Silva, one of Chile's best known filmmakers, doesn't usually star in his own movies, but this time out he gifts himself the lead role. Freddy, an artist working haphazardly on a new project involving adults pretending to be babies, desperately wants to be a dad and is continually trying to make it happen between his boyfriend (Tunde Adebimpe from Rachel Getting Married) and his best friend (Kristen Wiig). Silva's a fluid filmmaker when it comes to gender, ethnicity, and genre and Nasty Baby is a fluid movie, freely hopping from genre to genre without much warning:  drama, comedy, character study, art world satire, and even thriller. (Bonus points for the cat-loving.)

more after the jump

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Thursday
Jan142016

Oscar Trivia: First Time Lucky

Refresh your screen periodically for updates as this post will evolve

If you missed the Oscar nominations  this morning you can check out the full list at our Official Nomination Index Page. The individual Oscar charts will take some time to update but should go up throughout the day. But while we're all gathered let's have so fun checking off some trivia and stats. This post is dedicated to the first timers in Oscar's club.

Feel free to contribute "firsts" in the comments!

First Time Lucky
Mad Max Fury Road is the first live action sequel ever nominated for Best Picture whose original wasn't nominated. In fact the entire Mad Max franchise had received zero nominations up until this morning. Mad Max is only the second sequel ever nominated for Best Picture whose original wasn't up for the same prize. The only other example is Toy Story 3 (the first Toy Story did receive a special Oscar though, before the creation of the Animated Feature Category) 

First Time Nominees
Acting: Bryan Cranston, Brie Larson, Alicia Vikander, Jennifer Jason Leigh, Rachel McAdams, Tom Hardy, and two acting legends, film goddess Charlotte Rampling and stage giant Mark Rylance (whose shelves have all fallen from the weight of various trophies... but he doesn't work in movies much.) 

Directing: Adam McKay, Lenny Abrahamson, Thomas McCarthy... and George Miller, believe it or not. Yes, he is an Oscar winner and previous nominee but in different categories (and two of three previous Oscar trips were for talking animal pictures, LOL, the super classic Babe and the animated winner Happy Feet). As of today he's now been nominated in five separate categories: Best Director (MMFR), Best Picture (MMFR & Babe), Best Original Screenplay (Lorenzo's Oil), Best Adapted Screenplay (Babe), and Best Animated Feature (Happy Feet).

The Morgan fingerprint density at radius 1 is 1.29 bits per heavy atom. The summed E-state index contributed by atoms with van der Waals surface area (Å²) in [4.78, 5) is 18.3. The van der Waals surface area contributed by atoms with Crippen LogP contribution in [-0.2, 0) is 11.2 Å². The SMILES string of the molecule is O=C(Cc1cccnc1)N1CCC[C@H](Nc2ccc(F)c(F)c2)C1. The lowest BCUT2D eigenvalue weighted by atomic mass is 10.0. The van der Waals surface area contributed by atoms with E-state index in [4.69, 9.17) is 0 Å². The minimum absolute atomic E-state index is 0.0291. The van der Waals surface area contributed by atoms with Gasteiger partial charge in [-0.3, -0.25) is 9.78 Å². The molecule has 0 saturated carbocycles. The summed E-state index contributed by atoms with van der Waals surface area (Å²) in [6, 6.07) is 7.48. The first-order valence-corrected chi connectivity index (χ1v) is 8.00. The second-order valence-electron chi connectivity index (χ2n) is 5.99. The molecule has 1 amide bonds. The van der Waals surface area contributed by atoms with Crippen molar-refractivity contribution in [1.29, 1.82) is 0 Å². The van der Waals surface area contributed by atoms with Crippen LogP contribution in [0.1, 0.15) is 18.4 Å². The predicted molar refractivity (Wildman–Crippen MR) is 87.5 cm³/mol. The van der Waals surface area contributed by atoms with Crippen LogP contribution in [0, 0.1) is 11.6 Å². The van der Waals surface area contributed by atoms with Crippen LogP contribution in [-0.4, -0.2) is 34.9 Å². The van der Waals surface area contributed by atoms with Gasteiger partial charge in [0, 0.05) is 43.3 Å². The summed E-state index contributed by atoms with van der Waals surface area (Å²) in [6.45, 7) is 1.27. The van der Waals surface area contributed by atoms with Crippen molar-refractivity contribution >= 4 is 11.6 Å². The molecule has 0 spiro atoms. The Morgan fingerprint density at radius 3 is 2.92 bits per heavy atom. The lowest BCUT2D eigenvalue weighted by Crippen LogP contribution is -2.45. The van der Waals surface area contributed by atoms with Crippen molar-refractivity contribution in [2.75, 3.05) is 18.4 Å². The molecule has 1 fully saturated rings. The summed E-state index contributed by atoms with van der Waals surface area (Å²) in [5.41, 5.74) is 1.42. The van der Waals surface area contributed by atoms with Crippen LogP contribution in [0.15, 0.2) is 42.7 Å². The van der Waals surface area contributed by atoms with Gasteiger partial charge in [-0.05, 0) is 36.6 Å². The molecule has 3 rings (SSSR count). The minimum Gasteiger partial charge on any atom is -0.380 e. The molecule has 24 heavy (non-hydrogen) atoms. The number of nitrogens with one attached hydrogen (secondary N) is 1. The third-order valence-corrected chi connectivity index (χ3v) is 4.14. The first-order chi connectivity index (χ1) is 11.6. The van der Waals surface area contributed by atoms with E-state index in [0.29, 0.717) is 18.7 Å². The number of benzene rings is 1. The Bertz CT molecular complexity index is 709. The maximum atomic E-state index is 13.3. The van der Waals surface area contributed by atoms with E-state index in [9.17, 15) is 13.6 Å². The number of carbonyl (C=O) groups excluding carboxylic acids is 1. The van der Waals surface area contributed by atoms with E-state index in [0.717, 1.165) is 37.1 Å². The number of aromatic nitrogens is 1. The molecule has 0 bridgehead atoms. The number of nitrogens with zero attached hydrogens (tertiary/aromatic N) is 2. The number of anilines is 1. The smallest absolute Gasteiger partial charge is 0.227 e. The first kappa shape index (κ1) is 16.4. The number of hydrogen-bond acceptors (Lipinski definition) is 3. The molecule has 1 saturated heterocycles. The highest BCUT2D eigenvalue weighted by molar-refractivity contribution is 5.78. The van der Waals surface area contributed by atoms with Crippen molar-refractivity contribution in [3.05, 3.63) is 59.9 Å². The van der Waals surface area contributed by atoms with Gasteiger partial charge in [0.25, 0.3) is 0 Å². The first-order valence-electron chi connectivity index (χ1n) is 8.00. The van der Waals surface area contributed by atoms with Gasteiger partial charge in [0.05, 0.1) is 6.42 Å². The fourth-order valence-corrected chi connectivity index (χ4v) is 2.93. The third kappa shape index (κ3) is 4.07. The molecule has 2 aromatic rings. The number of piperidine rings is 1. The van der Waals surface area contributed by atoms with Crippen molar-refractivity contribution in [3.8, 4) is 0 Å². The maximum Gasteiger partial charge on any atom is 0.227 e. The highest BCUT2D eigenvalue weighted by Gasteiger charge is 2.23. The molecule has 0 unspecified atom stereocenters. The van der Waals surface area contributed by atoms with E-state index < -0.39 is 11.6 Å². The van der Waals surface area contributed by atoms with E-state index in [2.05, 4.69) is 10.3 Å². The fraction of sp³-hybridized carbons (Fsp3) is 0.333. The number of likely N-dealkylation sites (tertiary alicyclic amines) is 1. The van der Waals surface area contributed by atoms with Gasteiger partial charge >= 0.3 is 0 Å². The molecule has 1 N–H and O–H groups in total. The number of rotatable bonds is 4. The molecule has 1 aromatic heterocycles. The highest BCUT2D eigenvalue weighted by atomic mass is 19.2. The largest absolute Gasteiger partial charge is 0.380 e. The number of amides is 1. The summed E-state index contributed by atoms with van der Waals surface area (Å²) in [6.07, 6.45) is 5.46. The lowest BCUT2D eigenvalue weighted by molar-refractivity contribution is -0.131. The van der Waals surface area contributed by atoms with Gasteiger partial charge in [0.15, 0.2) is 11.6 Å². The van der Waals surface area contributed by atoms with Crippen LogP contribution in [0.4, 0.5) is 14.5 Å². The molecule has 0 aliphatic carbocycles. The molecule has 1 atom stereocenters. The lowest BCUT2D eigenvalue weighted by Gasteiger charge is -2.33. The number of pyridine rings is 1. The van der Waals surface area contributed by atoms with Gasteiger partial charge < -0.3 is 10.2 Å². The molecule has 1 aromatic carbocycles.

Pop Star: Lady Gaga follows up her Oscar Sound of Music medley performance with an actual Oscar nomination for songwriting for "Til It Happens To You". Oscar voters seem happy with her which is weird because they've shunned her predecessor Madonna remarkably oftenn in this category with movie songs that becamse big hits like Into the Groove, This Used to Be My Playground, Live to Tell, etcetera. 

Other hit songwriters on their first nods include Sam Smith and James Napier for "Writing's on the Wall" from Spectre. And "Earned It" from 50 Shades of Grey from The Weeknd, whose star went supernova recently. The LA Times on his rise to fame

First Time? Not Exactly but It's Still Cool
The Muse reports that Antony Hegarty (of Antony & The Johnsons fame) is the first trans person to receive an Oscar nomination. Antony is nominated for co-writing the "Manta Ray" the Original Song nominee from the documentary Facing Extinction. But this isn't strictly true. First time in modern era when people are quite aware of such things.

Coincidentally, the only previous example of a trans Oscar nominee also comes from the music categories.  Angela Morley (born Wally Stott) was nominated in the music categories twice in the 1970s for The Little Prince (1974) and The Slipper in the Rose (1976). (Lana Wachowski, Hollywood's most famous trans filmmaker, has yet to be Oscar nominated -- the Matrix (1999) which she co-directed with her brother Andy, was nominated for and won four Oscars but none of them went to the Wachowskis.)

First For Your Country
Colombia and Jordan are enjoying their first Foreign Language Film nominations for Embrace of the Serpent and Theeb respectably. Also though I haven't fact-checked I believe Chile is enjoying it's first animated short film nomination with Bear Story. 

FINALLY...

The First Mean Girl Oscar Nominee
Queen Bee Regina George it is. Rachel McAdams is up for Spotlight. Tina Fey has won Globes & Emmys, Lizzy Caplan has been nominated for an Emmy. Will their be a second Mean Girls Oscar nominee at some point? If so who you think it'll be?